Title: The Truth and Other Hidden Things
Author: Lea Geller
Publisher: Lake Union Publishing
Goodreads rating: ⭐⭐⭐
Elsbeth (Bells) Walker, nearly 43-year-old mother of 16-year-old Sam and 13-year-old Alice, learns of a third pregnancy after a failed IUD on the very day that her husband, Harry, an English Professor at Manhattan University, loses both tenure and his job. Suddenly there are doubts about the future.
It doesn’t help that the Walkers are all over-achievers. Hanna Cohn, Bells’ mother, looks down on her for enabling her family. Neither Bells’ husband nor kids pick up after themselves, expecting her to feed and care for them. And both Bells’ mother and mother-in-law, Vivian, make her feel inadequate. The kids have their own issues, with Alice facing ADD and Sam keener on music than academics.
When Harry gets a job at Dutchess University at Pigkill, a small college upstate, it’s an opportunity to start afresh. But the challenges continue. The kids don’t take too well to the news of the move or the baby, and the local PTA moms, headed by glamourous Cynthia Plank, look down on her, she decides to vent her frustration anonymously through a column in a city newspaper that she is sure no one in Pigkill will read.
While she vents on the wrongs she sees around her, her own life seems to be rapidly crumbling around her. How long will it be before her secret is out? And what will the fallout be?
Written in the first person of Elsbeth, the main narrative is interspersed with the column. The style promised to be funny and witty but I found it bitter and caustic from the start. Elsbeth was funny neither in the first-person narrative nor in the columns. The only exception was the chapter on yoga which was funny in parts.
I liked the premise with which the book set out. I thought it had potential, but it wasn’t fully explored. Bells came across as sanctimonious, and better than the others. She made no attempt to befriend anyone. Best friend Suki pointed out to her that she never reached out to make friends. She makes only one friend in Pigkill, but she abuses the trust in that friendship just to elicit some fodder for her column.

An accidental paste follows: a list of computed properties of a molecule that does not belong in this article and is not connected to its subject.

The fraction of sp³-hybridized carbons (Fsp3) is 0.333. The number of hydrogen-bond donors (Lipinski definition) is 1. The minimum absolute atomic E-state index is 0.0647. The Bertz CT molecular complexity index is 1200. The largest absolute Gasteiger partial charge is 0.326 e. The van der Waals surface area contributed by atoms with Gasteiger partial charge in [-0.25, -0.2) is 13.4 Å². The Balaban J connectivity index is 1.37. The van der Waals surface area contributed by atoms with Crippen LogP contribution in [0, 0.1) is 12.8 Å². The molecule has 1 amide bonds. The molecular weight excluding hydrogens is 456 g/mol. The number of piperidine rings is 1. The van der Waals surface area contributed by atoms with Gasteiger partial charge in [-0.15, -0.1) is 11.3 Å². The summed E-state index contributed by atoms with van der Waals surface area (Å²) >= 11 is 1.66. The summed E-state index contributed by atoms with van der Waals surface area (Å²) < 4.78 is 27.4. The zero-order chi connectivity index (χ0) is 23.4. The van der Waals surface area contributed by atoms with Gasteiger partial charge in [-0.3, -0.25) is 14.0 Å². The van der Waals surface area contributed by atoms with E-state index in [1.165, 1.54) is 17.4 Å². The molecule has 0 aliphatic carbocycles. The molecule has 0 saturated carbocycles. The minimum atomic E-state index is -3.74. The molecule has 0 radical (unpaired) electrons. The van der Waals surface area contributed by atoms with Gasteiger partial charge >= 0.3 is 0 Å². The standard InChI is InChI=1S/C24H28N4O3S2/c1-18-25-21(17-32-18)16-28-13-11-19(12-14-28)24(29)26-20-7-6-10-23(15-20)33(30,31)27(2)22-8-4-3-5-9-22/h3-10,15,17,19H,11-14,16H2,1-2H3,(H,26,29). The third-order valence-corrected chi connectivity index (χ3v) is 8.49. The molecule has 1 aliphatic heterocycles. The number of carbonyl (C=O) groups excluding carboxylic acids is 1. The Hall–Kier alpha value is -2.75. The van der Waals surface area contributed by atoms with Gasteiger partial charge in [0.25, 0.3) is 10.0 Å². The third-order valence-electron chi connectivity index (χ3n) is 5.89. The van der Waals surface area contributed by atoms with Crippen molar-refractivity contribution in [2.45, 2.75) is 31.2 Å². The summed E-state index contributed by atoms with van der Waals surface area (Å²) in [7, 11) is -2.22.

I did feel for Bells, especially when the other moms belittled her for not having high achievers for kids. But the gossipy tone of her column was a huge put-off for me. I found her obnoxious not only because she seemed to relish sharing salacious gossip, but also because other people’s sins were really not her business.
Her very first column is unnecessarily snarky and prompted by the feeblest provocation on the part of Cynthia and her coterie. The stuff she overhears the three PTA moms saying about her is hardly vicious enough to warrant the diatribe she unleashes upon them.
She also errs in misusing information told to her in confidence. She writes outrageous content that she doesn’t have a shred of evidence to support, driven on by the carrot of online validation.
Instead of describing this book as funny, I wish the blurb had brought up other issues such as post-partum stress, the fact that she receives no appreciation from her own mother, is never considered good enough, and is taken for granted by her selfish overgrown manchild of a husband and her selfish, demanding kids.
It was this background that made the story important and worth listening to. At heart, Bells is a flawed mother who makes many mistakes, but the challenges she faces are things that need to be brought into the open.
(I read this book on NetGalley. Thank you to the author, the publisher and NetGalley.)